After the 2013 pride parade was cancelled, the West got involved. Amnesty International condemned the cancellation as a "victory for hatred, violence and discrimination," and Štefan Füle of the European Commission did not hide his disappointment, tweeting, "No PrideParade in #Belgrade for 3rd year in a row.Unfortunate missed opportunity to show respect 4fundamental rights[.]" Birgitta Ohlsson, Sweden's Minister for European Union Affairs, said that she would seriously consider vetoing EU negotiations with Serbia as long as the Serbian leadership continues failing to resolve the human rights problems in their country.

Although the U.S embassy warned Americans in Belgrade that "demonstrations can become violent and unpredictable" and advised U.S. citizens "to remain cognizant of the Pride Parade route," the State Department expressed strong disappointment with "the decision of the Government of Serbia to ban the Belgrade Pride 2013 march."

"We condemn the anti-democratic threats of violence against participants -- violence and threats have no place in democratic discourse," the State Department said.

Human rights activist Tanya L. Domi, a professor of international and public affairs at Columbia University, tweeted, "These hooligans are basic criminals and not exclusively antigay so sounds like police and ministry lack skills." On Facebook she supported her friends in Belgrade who were taking part in the "night parade" and praised their courage.

But what could the democratic world really have expected from Dačić, a loyal supporter of Slobodan Milošević and a politician linked to fellow power players Aleksandar Vučić and Tomislav Nikolić, former far-rightists? What human rights would they protect?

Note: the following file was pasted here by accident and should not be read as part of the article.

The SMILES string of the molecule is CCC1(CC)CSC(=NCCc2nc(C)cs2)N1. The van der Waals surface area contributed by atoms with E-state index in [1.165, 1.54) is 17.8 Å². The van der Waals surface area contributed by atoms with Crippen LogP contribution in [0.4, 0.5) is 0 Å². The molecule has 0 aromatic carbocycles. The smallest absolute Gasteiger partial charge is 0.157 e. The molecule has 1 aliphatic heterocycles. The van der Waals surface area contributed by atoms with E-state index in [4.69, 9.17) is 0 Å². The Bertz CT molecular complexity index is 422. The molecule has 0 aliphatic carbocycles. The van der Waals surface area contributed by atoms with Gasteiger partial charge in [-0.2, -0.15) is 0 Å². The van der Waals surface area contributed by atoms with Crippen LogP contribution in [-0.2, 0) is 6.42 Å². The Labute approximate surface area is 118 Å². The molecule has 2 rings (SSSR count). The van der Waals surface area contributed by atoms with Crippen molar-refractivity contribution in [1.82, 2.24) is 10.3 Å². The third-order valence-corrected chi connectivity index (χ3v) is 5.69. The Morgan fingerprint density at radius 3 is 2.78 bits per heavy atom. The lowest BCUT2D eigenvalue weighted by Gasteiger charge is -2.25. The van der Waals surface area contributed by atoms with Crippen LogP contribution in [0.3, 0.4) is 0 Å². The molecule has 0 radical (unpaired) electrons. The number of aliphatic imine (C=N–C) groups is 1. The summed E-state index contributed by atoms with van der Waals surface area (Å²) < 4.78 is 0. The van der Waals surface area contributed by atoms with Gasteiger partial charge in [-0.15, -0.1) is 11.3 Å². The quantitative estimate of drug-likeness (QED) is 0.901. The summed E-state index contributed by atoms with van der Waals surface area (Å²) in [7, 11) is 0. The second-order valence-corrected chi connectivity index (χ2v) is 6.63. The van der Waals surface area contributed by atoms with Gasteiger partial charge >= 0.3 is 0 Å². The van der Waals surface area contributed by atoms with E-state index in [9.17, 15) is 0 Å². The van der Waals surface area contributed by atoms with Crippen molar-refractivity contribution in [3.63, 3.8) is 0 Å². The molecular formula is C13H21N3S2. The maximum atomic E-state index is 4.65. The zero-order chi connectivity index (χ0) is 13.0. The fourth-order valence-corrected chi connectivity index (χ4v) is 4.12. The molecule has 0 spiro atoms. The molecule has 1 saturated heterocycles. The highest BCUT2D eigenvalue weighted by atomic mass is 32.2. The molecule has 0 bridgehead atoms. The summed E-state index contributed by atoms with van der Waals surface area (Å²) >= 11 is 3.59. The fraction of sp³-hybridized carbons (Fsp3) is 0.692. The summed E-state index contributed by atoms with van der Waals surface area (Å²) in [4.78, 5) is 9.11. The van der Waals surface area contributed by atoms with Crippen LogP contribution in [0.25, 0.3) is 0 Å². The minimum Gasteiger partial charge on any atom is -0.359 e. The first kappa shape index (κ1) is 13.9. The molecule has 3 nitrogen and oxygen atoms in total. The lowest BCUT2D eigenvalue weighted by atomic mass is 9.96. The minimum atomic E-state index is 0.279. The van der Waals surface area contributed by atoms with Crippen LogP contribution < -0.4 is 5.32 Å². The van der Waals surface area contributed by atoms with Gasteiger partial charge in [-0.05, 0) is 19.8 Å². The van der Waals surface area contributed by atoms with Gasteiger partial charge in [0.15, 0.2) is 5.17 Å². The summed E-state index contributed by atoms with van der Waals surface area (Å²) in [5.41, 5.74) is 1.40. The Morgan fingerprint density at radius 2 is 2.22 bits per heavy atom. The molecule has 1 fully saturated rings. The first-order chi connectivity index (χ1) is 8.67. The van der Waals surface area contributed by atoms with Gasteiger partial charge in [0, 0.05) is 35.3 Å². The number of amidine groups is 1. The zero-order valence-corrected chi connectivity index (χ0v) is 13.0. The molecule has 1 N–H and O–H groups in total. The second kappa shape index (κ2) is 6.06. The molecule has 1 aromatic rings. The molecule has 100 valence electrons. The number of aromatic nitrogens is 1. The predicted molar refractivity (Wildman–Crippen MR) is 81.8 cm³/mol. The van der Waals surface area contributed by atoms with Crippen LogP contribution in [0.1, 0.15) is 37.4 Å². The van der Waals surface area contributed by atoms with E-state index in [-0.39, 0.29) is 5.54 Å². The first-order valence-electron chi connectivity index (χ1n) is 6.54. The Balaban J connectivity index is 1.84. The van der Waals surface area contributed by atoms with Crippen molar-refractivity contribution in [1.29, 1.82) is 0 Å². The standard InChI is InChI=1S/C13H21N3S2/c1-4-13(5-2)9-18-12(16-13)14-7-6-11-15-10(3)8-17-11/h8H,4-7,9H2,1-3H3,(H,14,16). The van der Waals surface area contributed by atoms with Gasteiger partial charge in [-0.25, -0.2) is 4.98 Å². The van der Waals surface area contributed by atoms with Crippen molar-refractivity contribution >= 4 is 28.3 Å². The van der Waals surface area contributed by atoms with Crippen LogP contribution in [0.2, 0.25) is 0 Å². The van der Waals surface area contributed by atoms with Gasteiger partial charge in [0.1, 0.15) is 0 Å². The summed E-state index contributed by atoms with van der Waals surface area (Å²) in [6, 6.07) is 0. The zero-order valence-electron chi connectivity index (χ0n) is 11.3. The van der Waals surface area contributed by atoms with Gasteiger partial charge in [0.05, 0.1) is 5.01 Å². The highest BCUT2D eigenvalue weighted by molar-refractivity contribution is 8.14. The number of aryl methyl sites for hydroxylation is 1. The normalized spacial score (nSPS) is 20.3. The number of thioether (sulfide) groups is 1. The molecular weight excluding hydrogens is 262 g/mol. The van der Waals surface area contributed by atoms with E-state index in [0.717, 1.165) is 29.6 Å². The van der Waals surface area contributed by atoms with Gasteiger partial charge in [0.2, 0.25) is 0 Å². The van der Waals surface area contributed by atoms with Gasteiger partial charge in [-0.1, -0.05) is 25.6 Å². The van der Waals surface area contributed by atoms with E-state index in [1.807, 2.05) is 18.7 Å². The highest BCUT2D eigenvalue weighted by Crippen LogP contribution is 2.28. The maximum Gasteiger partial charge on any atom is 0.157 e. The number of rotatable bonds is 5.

True, they show some interest in negotiations with the EU, but when it comes to pride, their hypocritical compromises with EU standards are in deep water. The Serbian leadership still plays the basic 1990s card of defying the West, a staple of the Milošević era that is still recognizable in the acts of today's Serbian leaders. None of them was ready to affirm gay rights, even from a purely legal standpoint, instead stressing their own heterosexuality in homophobic terms.

Just two days before the scheduled pride march, Dačić asked publicly, "Should I become gay to be pro-European?"

In his homophobic stance he has a firm ally in Serbian Orthodox Patriarch Irinej, who said that the pride parade was "blacker than black." Yet the patriarch and other church leaders took months to dismiss Bosnian Bishop Kačavenda after it was revealed in a video clip that he had been organizing orgies in his luxury villa for years and sexually abusing minors. Patriarch Irinej has also never publicly asked another senior churchman, Bishop Pachomius, about the accusations of pedophilia that have been leveled against him. Rather, Pachomius has been honored with the award of church's White Angel medal. Dačić received the same honor in 2011 after he banned the pride parade. Will this year's ban bring him the new one?